Doctor insights on:
Tattoo Nickel Allergy
Depends: Many people have tattoos using different types of ink and different types of metal needles. Your history of eczema should not make you want to draw attention to your skin or rashes and a tattoo would certainly do that. I would avoid causing more stress to your skin and getting more rashes. ...Read more
Tattoos on your breasts, or elsewhere, will not have any effect on your pregnancy or on breastfeeding your new baby. It may not be a good idea to get a new tattoo during pregnancy or while breastfeeding, because of the small risk of infection from the small breaks in the skin that ...Read more
It depends: "stainless steel" is a carbon based metal. However, most "stainless steel" - even so called "surgical stainless" will contain other metals in trace amounts. If people are allergic to nickel or chromium, if their stainless steel has enough of those metals in it, they might have a reaction. ...Read more
How to get tested for tattoo ink allergies?
Common allergy for people with rhinitis, dermatografism, urticaria?
See an allergist : For evaluation, check aaaai.org or acaai.org for an allergist in your area, good luck ...Read more
Often to nickel: The skin can get red itchy and bumpy...Stop wearing it and if not severe(or infected) try cortisone cream(not benadryl) and avoid the jewelry..If it happens with several pieces, bring them to an allergist with a description of the reaction(and maybe picures). The testing can often be done. ...Read more
Yes: One can develop contact dermatitis to the metal(s) used in the piece( ring, etc); the most common one is nickel. If one uses a topical antibacterial cream after the piercing is done to prevent infection( such as neosporin), the cream itself can cause an allergic dermatitis in some individuals. ...Read moreSee 1 more doctor answer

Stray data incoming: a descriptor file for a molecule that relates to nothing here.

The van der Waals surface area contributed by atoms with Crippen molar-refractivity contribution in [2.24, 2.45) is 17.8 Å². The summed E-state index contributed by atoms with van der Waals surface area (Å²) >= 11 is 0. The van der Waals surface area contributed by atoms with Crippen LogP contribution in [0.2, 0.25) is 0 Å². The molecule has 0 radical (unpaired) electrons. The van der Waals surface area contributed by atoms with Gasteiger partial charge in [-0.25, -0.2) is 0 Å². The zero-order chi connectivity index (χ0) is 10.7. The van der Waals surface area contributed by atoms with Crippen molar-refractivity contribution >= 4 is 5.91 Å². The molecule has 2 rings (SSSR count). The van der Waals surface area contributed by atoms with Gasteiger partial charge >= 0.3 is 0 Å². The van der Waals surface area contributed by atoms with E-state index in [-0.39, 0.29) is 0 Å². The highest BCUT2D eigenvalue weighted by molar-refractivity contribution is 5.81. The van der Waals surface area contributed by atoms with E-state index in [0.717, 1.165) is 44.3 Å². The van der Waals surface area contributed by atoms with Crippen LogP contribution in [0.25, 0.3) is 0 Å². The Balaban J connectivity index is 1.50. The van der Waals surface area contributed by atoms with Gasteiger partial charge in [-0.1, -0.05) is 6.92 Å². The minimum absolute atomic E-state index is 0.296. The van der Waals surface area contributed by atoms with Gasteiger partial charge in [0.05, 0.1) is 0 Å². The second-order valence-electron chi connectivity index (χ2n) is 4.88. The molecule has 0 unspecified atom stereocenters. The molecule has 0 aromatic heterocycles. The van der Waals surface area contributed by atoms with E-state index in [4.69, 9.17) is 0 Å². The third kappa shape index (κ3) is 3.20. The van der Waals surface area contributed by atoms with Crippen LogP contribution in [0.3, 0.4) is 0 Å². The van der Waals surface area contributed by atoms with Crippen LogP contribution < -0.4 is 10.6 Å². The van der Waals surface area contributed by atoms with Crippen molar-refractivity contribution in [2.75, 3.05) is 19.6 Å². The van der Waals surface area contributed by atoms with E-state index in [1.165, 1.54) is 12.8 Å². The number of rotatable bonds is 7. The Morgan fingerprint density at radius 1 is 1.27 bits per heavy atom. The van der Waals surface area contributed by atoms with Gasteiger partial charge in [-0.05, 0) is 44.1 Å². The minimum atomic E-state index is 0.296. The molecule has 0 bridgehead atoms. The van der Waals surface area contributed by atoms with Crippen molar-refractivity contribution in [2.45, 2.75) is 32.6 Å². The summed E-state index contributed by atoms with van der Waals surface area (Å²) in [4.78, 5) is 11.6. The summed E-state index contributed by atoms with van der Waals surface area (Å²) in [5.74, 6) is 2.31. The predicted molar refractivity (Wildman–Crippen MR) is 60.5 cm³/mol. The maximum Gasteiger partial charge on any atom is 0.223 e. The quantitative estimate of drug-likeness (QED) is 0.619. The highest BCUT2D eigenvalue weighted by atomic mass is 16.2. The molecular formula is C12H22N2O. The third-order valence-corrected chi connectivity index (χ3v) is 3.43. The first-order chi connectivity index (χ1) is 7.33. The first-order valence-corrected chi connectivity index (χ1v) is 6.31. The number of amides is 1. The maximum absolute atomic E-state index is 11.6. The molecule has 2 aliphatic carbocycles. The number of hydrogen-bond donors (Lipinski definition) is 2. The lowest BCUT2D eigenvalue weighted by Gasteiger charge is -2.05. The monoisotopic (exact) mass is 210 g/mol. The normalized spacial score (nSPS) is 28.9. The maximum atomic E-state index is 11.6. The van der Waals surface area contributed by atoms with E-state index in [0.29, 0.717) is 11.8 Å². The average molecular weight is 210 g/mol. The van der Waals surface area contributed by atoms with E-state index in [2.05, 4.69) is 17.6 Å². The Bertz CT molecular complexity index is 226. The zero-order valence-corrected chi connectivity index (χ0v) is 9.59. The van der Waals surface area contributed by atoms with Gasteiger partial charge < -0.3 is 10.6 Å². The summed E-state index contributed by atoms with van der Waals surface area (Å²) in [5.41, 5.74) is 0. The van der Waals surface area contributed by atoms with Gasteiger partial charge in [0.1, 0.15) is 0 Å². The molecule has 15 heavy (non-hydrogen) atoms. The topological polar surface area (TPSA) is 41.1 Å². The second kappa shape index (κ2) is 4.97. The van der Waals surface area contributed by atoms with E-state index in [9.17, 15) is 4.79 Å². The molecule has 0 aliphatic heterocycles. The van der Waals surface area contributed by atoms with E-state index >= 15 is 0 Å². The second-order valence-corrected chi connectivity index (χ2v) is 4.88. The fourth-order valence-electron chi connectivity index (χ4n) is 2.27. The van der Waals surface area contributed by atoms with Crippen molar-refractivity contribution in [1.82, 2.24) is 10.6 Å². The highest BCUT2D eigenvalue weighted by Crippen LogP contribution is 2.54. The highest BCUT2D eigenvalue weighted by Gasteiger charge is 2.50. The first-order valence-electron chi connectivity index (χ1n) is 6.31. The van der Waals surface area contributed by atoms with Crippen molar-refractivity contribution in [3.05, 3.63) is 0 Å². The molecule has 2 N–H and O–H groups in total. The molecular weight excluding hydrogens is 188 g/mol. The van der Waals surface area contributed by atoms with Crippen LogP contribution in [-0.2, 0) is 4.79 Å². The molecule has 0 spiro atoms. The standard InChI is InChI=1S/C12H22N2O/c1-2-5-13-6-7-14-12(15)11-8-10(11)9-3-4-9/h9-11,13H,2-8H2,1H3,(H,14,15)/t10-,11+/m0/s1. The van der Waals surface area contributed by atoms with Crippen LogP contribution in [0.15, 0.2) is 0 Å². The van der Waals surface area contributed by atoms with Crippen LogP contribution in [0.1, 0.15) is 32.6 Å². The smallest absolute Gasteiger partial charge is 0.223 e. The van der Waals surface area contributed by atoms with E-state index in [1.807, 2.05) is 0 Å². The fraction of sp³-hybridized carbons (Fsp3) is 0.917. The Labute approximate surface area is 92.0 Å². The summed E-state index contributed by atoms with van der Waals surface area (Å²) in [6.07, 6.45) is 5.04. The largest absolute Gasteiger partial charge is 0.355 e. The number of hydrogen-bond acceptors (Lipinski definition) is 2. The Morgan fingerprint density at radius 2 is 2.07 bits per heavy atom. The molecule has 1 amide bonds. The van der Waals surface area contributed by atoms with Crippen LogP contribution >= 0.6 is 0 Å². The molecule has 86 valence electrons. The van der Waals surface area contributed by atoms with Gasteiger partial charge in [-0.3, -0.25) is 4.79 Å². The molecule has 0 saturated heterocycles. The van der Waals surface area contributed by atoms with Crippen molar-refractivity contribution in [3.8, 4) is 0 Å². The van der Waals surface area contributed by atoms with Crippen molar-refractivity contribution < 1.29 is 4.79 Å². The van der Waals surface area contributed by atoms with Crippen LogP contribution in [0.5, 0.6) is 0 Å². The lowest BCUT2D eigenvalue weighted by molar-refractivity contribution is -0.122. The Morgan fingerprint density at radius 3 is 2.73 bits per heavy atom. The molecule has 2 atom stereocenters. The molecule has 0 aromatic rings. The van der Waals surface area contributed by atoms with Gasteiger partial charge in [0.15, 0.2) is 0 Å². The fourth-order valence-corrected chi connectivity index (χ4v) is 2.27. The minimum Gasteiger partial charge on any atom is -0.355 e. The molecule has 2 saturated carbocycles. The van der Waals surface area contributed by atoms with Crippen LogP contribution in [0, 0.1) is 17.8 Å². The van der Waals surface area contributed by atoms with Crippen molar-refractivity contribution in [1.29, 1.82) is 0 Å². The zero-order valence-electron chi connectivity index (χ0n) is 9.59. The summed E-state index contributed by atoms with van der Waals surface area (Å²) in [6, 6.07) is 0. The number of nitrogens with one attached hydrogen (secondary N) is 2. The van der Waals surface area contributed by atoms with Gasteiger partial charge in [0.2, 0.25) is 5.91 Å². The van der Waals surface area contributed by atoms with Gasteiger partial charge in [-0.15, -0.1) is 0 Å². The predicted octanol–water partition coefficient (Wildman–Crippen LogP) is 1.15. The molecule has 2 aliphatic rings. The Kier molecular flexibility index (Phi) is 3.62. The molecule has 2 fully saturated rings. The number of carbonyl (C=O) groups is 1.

I'm allergic to nickel as found in jewelry. Can I wear chrome plated jewelry without itching or breaking out?
Chrome over nickel: Purely "chromed" jewelry should be fine, but some are actually chromium-plated over nickel(making it more durable), thus once the chromium is worn-off exposing nickel you can still have trouble. Typically the reaction is slow and so if you start to have any trouble with the chromed/nickeled product, stop using asap and you should be fine. Topical steroid helps the rash. Consult doc. Good luck. ...Read more
Unrelated: There is a common misunderstanding that one can be allergic to iodine yet this is incompatible with life -our thyroid hormone production depends on it. You are allergic to the muscle protein in shellfish and not to the iodine. The contrast dye reaction is from the molecular structure of the dye which releases histamine. You are not at higher risk for a dye reaction because of a shellfish allergy ...Read more
Allergy testing: Only physicians trained in the specialty of allergy, asthma ; immunology are trained in a monitored situation during residency to perform skin testing for ige-mediated allergy. Some ENT programs are adding this to their training. If you were skin tested by a non-specialist, consult a specialist, if you were skin tested by an allergist, it is likely that you are unusally allergic. ...Read more
Never allergic to jewelry, developing rash under wedding band set (rough, red, itchy), white gold, no rash anywhere else when wearing gold?
Wedding ring rash: Wedding ring rash is a fairly common condition. It can occur at any time, sometimes even years, after beginning to wear a ring. It can be due to an allergy to the nickel component in the metal, or to irritation resulting from extended periods of moisture, or contact with soaps or other chemicals. ...Read moreSee 1 more doctor answer
Possibly: Given your history you could be suffering from irritant or allergic contact dermatitis. Contact allergens may be found at home or in the workplace and may include metals, glues, plastics, rubber, fragrances, topical antibiotics, preservatives, and chemicals used in hair-care and cosmetic products. Suggest avoidance of pen ink on skin if possible. See Allergist for further workup. ...Read more
Neosporin: Neosporin is a very common allergen, as is Bacitracin (both are very commonly used). Interestingly, neither is better than vaseline at preventing infection, but both are usually better at treating one. So, if you have a scratch, simple use of vaseline (or equivalent) is best to prevent an infection, and save the antibiotics for a proven infection. Stop using neosporin if it causes a rash for u. ...Read more
Allergies occur when your immune system is triggered by envirionmental factors it should ignore--for example, pollen in the air, or dander on a cat or dog--and creates cells to fight against them. An allergic reaction typically causes itching, congestion, or drainage, and ...Read more
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